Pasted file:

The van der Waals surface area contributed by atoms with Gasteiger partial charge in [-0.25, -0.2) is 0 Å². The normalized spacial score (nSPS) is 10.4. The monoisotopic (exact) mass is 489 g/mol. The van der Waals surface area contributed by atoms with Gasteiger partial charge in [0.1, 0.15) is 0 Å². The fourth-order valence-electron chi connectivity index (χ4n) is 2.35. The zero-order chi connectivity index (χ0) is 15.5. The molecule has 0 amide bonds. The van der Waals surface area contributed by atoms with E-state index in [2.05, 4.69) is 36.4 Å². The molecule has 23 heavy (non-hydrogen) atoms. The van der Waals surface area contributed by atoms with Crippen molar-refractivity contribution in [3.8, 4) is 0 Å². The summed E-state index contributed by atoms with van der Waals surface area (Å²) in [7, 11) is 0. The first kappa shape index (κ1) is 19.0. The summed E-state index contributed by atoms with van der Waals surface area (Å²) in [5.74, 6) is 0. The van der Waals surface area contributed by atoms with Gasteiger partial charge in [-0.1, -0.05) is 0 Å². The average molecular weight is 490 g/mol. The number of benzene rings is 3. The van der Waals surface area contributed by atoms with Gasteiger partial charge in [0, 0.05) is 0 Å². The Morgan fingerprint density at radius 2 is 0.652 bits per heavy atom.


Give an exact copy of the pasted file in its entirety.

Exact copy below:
The van der Waals surface area contributed by atoms with Gasteiger partial charge in [-0.25, -0.2) is 0 Å². The normalized spacial score (nSPS) is 10.4. The monoisotopic (exact) mass is 489 g/mol. The van der Waals surface area contributed by atoms with Gasteiger partial charge in [0.1, 0.15) is 0 Å². The fourth-order valence-electron chi connectivity index (χ4n) is 2.35. The zero-order chi connectivity index (χ0) is 15.5. The molecule has 0 amide bonds. The van der Waals surface area contributed by atoms with E-state index in [2.05, 4.69) is 36.4 Å². The molecule has 23 heavy (non-hydrogen) atoms. The van der Waals surface area contributed by atoms with Crippen molar-refractivity contribution in [3.8, 4) is 0 Å². The summed E-state index contributed by atoms with van der Waals surface area (Å²) in [7, 11) is 0. The first kappa shape index (κ1) is 19.0. The summed E-state index contributed by atoms with van der Waals surface area (Å²) in [5.74, 6) is 0. The van der Waals surface area contributed by atoms with Gasteiger partial charge in [-0.1, -0.05) is 0 Å². The average molecular weight is 490 g/mol. The number of benzene rings is 3. The van der Waals surface area contributed by atoms with Gasteiger partial charge in [0, 0.05) is 0 Å². The Morgan fingerprint density at radius 2 is 0.652 bits per heavy atom.